225 valid Subject Access Requests (SARs) were received during 2020/21.  The number of Subject Access Requests received by the Council had been rising year on year since the introduction of GDPR but this represented a fall on the previous year of 268 requests.  While the Council receives fewer SARs than other information requests, many of these are complex and can involve managing significant amounts of sensitive information. While the overall number of requests reduced this year, the number of requests relating to Children’s Social care increased, as did the number of SARs to which extensions were applied due to their size and/or complexity. The completion rate within the target time has seen a slight decrease to 79%.


The Council received 14 requests to carry out an internal review into a SAR application during 2021/22.  In 9 cases, further information was provided which was located through further searches based on information provided by the requester or by reviewing the information which had originally been redacted. Where information was not provided, this was due to the original exemptions being upheld or information not being held by the Council.


One complaint was made to the ICO related to Subject Access Requests in 2021/2022.  The ICO found that the Council had not provided all the personal information the requester was entitled to and requested this was rectified and in future extra care was taken to provide all information the requester is entitled to where exemptions do not apply.


Protecting information from theft, loss, unauthorised access, abuse and misuse is crucial in order to reduce the risk of data breaches or financial loss incurred through noncompliance with key legislation.  The Information Governance data protection security incident reporting process supports the Council’s objective that breaches are managed promptly, and outcomes of investigations are used to inform reviews of the control measures in place to keep personal information secure.


In addition, the Council actively encourages the reporting of near misses and potential breaches to identify learning, promote awareness and reduce the likelihood of a serious breach to information even though not all reported incidents will have resulted in a breach.  Even where there is no breach, incidents can provide valuable insight into training requirements and processes and procedures which may need to be strengthened as a preventative measure. When investigating data protection security incidents, the Data Protection Team routinely consider resultant training needs and provide advice and guidance as required. Messages continue to be provided to staff alerting them to the need to protect personal data and use it appropriately.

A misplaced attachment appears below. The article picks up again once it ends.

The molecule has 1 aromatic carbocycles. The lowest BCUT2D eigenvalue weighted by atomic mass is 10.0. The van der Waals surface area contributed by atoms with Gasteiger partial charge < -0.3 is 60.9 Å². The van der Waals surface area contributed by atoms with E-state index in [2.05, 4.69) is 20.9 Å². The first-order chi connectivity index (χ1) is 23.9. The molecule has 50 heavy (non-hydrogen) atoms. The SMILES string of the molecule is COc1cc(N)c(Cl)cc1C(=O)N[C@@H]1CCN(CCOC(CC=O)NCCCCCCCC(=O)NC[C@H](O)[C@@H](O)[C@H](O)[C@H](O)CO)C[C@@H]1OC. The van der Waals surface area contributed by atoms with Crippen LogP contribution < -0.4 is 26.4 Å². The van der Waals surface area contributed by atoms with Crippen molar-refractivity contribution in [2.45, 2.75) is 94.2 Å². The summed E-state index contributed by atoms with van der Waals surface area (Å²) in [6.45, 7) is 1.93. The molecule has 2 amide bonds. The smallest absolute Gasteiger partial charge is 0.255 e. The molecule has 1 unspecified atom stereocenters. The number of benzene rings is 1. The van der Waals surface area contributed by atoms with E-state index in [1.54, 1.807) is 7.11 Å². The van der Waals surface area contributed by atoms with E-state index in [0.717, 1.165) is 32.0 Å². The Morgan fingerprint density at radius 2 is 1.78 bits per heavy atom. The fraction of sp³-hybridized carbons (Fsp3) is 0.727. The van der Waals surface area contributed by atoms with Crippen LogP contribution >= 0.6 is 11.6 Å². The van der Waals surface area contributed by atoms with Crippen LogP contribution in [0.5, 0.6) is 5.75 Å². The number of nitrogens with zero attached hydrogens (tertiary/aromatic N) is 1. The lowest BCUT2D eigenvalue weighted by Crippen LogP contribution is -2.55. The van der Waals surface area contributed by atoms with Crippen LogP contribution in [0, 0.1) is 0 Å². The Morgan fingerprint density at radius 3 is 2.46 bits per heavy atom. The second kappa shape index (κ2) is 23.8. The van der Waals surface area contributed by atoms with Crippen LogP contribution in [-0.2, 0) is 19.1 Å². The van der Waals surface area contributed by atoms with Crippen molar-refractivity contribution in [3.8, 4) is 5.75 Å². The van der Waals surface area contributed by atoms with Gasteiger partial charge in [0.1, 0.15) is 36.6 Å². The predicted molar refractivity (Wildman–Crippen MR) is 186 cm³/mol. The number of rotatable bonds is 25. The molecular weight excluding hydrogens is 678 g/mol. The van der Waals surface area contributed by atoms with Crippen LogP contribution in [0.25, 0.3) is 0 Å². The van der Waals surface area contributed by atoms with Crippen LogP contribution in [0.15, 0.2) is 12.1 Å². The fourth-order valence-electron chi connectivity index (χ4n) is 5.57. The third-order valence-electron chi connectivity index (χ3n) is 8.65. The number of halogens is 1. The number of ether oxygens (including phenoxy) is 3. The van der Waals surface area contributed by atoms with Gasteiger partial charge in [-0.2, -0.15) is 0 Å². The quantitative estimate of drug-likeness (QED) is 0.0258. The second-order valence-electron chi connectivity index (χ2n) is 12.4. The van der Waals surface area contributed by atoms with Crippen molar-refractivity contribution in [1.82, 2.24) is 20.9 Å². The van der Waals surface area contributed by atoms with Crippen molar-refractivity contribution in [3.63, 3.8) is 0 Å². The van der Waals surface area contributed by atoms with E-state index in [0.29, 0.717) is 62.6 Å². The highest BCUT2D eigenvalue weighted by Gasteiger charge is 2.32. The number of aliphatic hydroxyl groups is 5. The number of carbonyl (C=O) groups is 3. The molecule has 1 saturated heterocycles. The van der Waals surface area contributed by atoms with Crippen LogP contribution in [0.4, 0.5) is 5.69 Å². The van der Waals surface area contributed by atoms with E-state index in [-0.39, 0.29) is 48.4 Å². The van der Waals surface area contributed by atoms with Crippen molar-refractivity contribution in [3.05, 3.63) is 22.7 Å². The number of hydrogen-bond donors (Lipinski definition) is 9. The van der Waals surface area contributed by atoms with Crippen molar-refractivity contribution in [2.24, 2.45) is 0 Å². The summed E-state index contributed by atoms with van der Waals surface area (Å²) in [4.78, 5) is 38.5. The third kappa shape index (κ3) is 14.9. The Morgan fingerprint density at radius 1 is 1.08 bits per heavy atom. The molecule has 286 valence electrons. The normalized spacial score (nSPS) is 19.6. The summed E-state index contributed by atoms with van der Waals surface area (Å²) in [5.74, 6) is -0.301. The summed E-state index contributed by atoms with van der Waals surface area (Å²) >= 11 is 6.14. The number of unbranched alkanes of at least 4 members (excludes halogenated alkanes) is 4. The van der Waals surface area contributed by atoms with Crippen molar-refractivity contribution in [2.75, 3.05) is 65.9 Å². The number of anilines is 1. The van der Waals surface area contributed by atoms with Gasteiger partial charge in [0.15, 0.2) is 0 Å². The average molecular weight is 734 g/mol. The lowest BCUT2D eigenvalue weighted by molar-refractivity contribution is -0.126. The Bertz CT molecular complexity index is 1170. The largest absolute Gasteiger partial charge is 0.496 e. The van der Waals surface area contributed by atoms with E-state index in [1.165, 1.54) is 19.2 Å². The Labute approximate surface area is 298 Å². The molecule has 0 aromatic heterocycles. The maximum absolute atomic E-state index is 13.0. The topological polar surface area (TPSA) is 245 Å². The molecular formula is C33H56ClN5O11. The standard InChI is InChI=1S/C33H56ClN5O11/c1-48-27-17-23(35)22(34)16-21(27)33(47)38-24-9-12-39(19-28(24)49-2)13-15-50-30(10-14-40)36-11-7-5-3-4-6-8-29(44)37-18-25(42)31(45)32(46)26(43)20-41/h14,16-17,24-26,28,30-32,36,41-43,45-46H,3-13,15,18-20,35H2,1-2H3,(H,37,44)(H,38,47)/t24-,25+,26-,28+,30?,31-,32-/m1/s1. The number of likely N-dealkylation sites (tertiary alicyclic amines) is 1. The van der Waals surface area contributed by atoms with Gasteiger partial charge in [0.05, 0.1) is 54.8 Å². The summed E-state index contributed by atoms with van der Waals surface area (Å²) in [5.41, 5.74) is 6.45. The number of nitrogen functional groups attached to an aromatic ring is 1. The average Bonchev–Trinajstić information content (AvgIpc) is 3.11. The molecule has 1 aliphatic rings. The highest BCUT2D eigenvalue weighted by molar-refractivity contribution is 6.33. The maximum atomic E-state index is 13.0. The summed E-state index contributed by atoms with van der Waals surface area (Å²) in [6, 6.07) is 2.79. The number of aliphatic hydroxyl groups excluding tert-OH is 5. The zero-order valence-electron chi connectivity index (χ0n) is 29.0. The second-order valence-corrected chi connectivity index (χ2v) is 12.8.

In 2021/22, 263 reports of information security incidents were sent to the Data Protection Team, a decrease from 295 in the previous year.  Of these, 135 did not involve a breach of personal data.  These included for example near misses, loss or theft of equipment, cases where technical measures prevented access to data and incidents where a breach was contained.  Of the incidents where a breach of personal data was identified, 120 were identified as low risk, 8 medium and 0 high. The majority of reports were classified as information being disclosed in error with 75 reports relating to technical/procedural errors, 24 reports relating to loss or theft of hardware and two to unauthorised access.


Data Protection training is key to ensuring staff are aware of their responsibilities. Training is currently delivered through the Council’s e-learning platform and annual completion of the data protection course is mandatory for all staff with access to personal data. Staff who do not have access to a computer in their role (not office based) and those with minimal personal data involved in their role are provided with appropriate level training. This ensures that an appropriate level of understanding and awareness is reached that is relevant to their role/responsibilities.  For the 2021/22 year, the Council reported a completion rate of the Council’s mandatory data protection training of 90%. During the year, Council adopted an Elected Member Training and Development Strategy which also includes data protection training.  In addition to the above, ICT have delivered awareness sessions specifically relating to cyber security and regular cyber security messages are issued by ICT to staff. This has included a programme of awareness raising during cyber security month.


RESOLVED that the Audit and Procurement Committee:


1.  Note the Council’s performance on Freedom of Information, Subject Access and other Data Protection Act requests, including the outcome of internal reviews and the number and outcome of complaints made to the ICO.


2.  Note the reporting and management of data security incidents and / or those reported to the ICO.


3.  Note data protection training compliance.

Supporting documents: